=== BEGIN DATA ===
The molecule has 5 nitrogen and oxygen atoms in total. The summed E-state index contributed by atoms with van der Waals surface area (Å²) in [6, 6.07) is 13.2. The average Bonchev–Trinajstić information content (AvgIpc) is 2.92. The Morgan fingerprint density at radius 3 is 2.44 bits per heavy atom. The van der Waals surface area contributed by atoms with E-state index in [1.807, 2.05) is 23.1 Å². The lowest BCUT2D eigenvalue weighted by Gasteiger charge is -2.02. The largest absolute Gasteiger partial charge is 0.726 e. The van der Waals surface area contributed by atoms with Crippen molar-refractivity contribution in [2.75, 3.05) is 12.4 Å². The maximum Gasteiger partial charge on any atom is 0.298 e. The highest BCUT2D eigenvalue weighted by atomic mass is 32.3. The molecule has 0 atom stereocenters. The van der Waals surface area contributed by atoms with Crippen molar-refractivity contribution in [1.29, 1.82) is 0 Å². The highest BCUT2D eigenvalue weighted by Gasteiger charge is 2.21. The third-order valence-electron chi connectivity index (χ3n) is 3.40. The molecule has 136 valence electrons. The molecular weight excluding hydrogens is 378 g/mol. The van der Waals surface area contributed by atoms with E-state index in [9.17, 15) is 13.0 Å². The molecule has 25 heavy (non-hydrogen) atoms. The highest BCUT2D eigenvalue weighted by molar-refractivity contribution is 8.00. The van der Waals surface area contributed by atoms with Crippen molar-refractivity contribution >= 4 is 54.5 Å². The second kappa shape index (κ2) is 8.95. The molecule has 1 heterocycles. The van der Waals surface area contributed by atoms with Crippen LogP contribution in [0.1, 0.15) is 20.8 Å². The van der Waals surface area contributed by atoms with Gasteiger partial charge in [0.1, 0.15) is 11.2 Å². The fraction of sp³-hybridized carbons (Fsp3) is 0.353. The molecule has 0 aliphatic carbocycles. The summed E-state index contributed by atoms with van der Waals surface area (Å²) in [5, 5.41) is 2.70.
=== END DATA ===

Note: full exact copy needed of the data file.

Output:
The molecule has 5 nitrogen and oxygen atoms in total. The summed E-state index contributed by atoms with van der Waals surface area (Å²) in [6, 6.07) is 13.2. The average Bonchev–Trinajstić information content (AvgIpc) is 2.92. The Morgan fingerprint density at radius 3 is 2.44 bits per heavy atom. The van der Waals surface area contributed by atoms with E-state index in [1.807, 2.05) is 23.1 Å². The lowest BCUT2D eigenvalue weighted by Gasteiger charge is -2.02. The largest absolute Gasteiger partial charge is 0.726 e. The van der Waals surface area contributed by atoms with Crippen molar-refractivity contribution in [2.75, 3.05) is 12.4 Å². The maximum Gasteiger partial charge on any atom is 0.298 e. The highest BCUT2D eigenvalue weighted by atomic mass is 32.3. The molecule has 0 atom stereocenters. The van der Waals surface area contributed by atoms with Crippen molar-refractivity contribution in [1.29, 1.82) is 0 Å². The highest BCUT2D eigenvalue weighted by Gasteiger charge is 2.21. The third-order valence-electron chi connectivity index (χ3n) is 3.40. The molecule has 136 valence electrons. The molecular weight excluding hydrogens is 378 g/mol. The van der Waals surface area contributed by atoms with E-state index in [9.17, 15) is 13.0 Å². The molecule has 25 heavy (non-hydrogen) atoms. The highest BCUT2D eigenvalue weighted by molar-refractivity contribution is 8.00. The van der Waals surface area contributed by atoms with Crippen molar-refractivity contribution >= 4 is 54.5 Å². The second kappa shape index (κ2) is 8.95. The molecule has 1 heterocycles. The van der Waals surface area contributed by atoms with Crippen LogP contribution in [0.1, 0.15) is 20.8 Å². The van der Waals surface area contributed by atoms with Gasteiger partial charge in [0.1, 0.15) is 11.2 Å². The fraction of sp³-hybridized carbons (Fsp3) is 0.353. The molecule has 0 aliphatic carbocycles. The summed E-state index contributed by atoms with van der Waals surface area (Å²) in [5, 5.41) is 2.70.